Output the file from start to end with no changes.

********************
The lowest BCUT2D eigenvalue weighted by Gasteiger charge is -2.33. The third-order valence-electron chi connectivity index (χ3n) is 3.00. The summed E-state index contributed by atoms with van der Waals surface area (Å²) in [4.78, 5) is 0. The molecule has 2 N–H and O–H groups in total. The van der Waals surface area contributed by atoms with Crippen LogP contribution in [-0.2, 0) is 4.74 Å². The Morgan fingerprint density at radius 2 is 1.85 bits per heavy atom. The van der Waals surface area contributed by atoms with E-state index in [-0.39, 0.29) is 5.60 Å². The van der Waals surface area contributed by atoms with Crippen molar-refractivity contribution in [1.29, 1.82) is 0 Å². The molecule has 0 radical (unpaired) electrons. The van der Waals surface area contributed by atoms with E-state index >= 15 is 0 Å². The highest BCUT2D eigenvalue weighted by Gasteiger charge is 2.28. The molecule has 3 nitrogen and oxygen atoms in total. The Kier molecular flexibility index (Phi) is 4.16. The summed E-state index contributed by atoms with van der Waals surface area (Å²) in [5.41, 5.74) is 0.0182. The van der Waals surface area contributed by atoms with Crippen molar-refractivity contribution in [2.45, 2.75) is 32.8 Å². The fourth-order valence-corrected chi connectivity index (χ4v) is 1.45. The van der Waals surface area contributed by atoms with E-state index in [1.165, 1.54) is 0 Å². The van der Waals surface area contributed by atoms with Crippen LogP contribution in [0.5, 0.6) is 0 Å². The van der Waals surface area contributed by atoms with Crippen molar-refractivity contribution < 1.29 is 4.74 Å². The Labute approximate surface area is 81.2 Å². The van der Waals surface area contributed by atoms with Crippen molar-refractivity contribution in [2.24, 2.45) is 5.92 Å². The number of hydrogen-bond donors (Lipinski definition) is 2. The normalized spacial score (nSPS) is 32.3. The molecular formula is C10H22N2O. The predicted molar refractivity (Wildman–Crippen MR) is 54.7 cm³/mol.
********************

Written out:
The lowest BCUT2D eigenvalue weighted by Gasteiger charge is -2.33. The third-order valence-electron chi connectivity index (χ3n) is 3.00. The summed E-state index contributed by atoms with van der Waals surface area (Å²) in [4.78, 5) is 0. The molecule has 2 N–H and O–H groups in total. The van der Waals surface area contributed by atoms with Crippen LogP contribution in [-0.2, 0) is 4.74 Å². The Morgan fingerprint density at radius 2 is 1.85 bits per heavy atom. The van der Waals surface area contributed by atoms with E-state index in [-0.39, 0.29) is 5.60 Å². The van der Waals surface area contributed by atoms with Crippen molar-refractivity contribution in [1.29, 1.82) is 0 Å². The molecule has 0 radical (unpaired) electrons. The van der Waals surface area contributed by atoms with E-state index >= 15 is 0 Å². The highest BCUT2D eigenvalue weighted by Gasteiger charge is 2.28. The molecule has 3 nitrogen and oxygen atoms in total. The Kier molecular flexibility index (Phi) is 4.16. The summed E-state index contributed by atoms with van der Waals surface area (Å²) in [5.41, 5.74) is 0.0182. The van der Waals surface area contributed by atoms with Crippen molar-refractivity contribution in [2.45, 2.75) is 32.8 Å². The fourth-order valence-corrected chi connectivity index (χ4v) is 1.45. The van der Waals surface area contributed by atoms with E-state index in [1.165, 1.54) is 0 Å². The van der Waals surface area contributed by atoms with Crippen LogP contribution in [0.5, 0.6) is 0 Å². The van der Waals surface area contributed by atoms with Crippen molar-refractivity contribution < 1.29 is 4.74 Å². The Labute approximate surface area is 81.2 Å². The van der Waals surface area contributed by atoms with Crippen molar-refractivity contribution in [2.24, 2.45) is 5.92 Å². The number of hydrogen-bond donors (Lipinski definition) is 2. The normalized spacial score (nSPS) is 32.3. The molecular formula is C10H22N2O. The predicted molar refractivity (Wildman–Crippen MR) is 54.7 cm³/mol.